Most people picture helmets and tactical vests when they think about personal protective equipment (PPE) that service members must wear in combat and training. But earplugs are also essential PPE. For over a decade, members of the military used 3M Dual-Ended Combat Arms Earplugs. The earplugs were supposed to protect service members from hearing damage caused by loud noises like gunfire, while allowing users to hear softer sounds like radios or fellow service members talking.
But in 2016, a whistleblower lawsuit exposed a potential design flaw in the fit of the earplugs that prevented the plugs from effectively blocking out sound. The earplugs were never recalled, but 3M stopped making them in 2015. In 2018, 3M settled the whistleblower lawsuit for $9.1 million. Scores of lawsuits filed by service members soon followed.
In this article, we'll cover:
Service members are exposed to loud noises during training and during combat, which is why having the right protective gear is so important. From around 2003 to 2015, service members in every branch of the military used combat earplugs manufactured by 3M.
Then, in 2016, a False Claims Act lawsuit revealed that 3M earplugs were too short for some users' ears and that 3M knew about the design defect and didn't tell the military about it.
It's hard to say how many members of the military have relied on the potentially defective earplugs during their service. Certainly, the millions of members who served in recent conflicts in Iraq and Afghanistan are at risk of developing hearing loss and other injuries related to the use of faulty earplugs. According to the Department of Veterans Affairs (VA), hearing problems—including tinnitus (ringing or other types of noise in the ears)—are "by far the most prevalent service-connected disability among American Veterans."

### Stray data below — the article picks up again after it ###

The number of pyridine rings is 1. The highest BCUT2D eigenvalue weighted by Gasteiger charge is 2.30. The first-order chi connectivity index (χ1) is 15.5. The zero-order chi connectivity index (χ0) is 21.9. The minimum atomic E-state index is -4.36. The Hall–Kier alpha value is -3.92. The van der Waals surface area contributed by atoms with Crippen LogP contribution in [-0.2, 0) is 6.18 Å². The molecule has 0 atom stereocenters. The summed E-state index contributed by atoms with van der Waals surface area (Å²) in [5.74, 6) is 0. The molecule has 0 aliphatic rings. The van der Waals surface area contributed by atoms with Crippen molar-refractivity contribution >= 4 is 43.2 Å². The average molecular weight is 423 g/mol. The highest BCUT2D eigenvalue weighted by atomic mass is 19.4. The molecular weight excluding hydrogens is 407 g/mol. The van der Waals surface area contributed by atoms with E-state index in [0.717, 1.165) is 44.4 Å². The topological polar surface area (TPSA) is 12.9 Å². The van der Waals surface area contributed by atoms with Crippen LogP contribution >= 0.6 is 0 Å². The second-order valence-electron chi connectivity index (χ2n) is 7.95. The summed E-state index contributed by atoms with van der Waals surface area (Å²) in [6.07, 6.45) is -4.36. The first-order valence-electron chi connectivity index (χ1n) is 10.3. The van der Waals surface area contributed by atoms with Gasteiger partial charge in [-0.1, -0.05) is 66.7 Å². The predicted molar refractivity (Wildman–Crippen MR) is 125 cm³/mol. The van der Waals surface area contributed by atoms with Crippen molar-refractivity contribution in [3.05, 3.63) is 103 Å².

As of May 2022, hundreds of thousands of veterans and active service members have filed product liability lawsuits against 3M claiming that their use of the earplugs has caused a variety of health problems, including:
The 3M earplug lawsuits are not a class action. But over 270,000 individual lawsuits have been consolidated in federal "multidistrict litigation" (MDL)—called 3M Products Liability Litigation, MDL No. 2885.
An MDL is a group of lawsuits based on similar facts. The lawsuits are joined for pretrial matters, like discovery, to save time and resources, promote consistent outcomes, and encourage settlement. Then the judge and parties choose a few cases to go to trial first (called "bellwethers"). The bellwether trials are meant to be a preview of what all parties can expect in their own trials and often set the stage for a global settlement. If the parties don't reach a settlement, individual cases are sent back to the court where they were originally filed for trial.